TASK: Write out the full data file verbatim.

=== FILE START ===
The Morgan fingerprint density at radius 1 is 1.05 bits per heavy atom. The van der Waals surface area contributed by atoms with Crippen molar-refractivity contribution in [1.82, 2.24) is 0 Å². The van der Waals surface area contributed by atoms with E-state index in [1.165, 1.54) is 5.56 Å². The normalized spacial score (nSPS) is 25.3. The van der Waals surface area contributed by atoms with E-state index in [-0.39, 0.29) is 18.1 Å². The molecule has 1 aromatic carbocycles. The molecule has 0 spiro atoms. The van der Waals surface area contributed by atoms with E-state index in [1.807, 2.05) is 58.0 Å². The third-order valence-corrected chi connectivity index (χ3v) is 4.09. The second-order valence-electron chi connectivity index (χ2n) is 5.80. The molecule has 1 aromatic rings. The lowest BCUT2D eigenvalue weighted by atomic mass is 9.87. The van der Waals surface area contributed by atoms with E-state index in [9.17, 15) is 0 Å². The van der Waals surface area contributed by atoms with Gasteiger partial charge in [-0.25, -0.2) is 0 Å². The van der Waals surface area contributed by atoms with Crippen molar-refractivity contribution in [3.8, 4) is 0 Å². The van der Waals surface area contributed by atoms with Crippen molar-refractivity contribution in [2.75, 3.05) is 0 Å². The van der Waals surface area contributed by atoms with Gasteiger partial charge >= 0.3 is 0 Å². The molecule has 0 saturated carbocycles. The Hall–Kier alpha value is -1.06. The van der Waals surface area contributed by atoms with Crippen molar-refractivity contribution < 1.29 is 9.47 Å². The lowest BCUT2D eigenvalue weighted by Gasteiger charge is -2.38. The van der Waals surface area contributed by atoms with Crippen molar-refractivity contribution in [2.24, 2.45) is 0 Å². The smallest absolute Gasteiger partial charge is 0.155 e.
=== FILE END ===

The Morgan fingerprint density at radius 1 is 1.05 bits per heavy atom. The van der Waals surface area contributed by atoms with Crippen molar-refractivity contribution in [1.82, 2.24) is 0 Å². The van der Waals surface area contributed by atoms with E-state index in [1.165, 1.54) is 5.56 Å². The normalized spacial score (nSPS) is 25.3. The van der Waals surface area contributed by atoms with E-state index in [-0.39, 0.29) is 18.1 Å². The molecule has 1 aromatic carbocycles. The molecule has 0 spiro atoms. The van der Waals surface area contributed by atoms with E-state index in [1.807, 2.05) is 58.0 Å². The third-order valence-corrected chi connectivity index (χ3v) is 4.09. The second-order valence-electron chi connectivity index (χ2n) is 5.80. The molecule has 1 aromatic rings. The lowest BCUT2D eigenvalue weighted by atomic mass is 9.87. The van der Waals surface area contributed by atoms with E-state index in [9.17, 15) is 0 Å². The van der Waals surface area contributed by atoms with Gasteiger partial charge in [-0.25, -0.2) is 0 Å². The van der Waals surface area contributed by atoms with Crippen molar-refractivity contribution in [3.8, 4) is 0 Å². The van der Waals surface area contributed by atoms with Crippen molar-refractivity contribution in [2.75, 3.05) is 0 Å². The van der Waals surface area contributed by atoms with Gasteiger partial charge >= 0.3 is 0 Å². The molecule has 0 saturated carbocycles. The Hall–Kier alpha value is -1.06. The van der Waals surface area contributed by atoms with Crippen molar-refractivity contribution < 1.29 is 9.47 Å². The lowest BCUT2D eigenvalue weighted by Gasteiger charge is -2.38. The van der Waals surface area contributed by atoms with Crippen molar-refractivity contribution in [2.24, 2.45) is 0 Å². The smallest absolute Gasteiger partial charge is 0.155 e.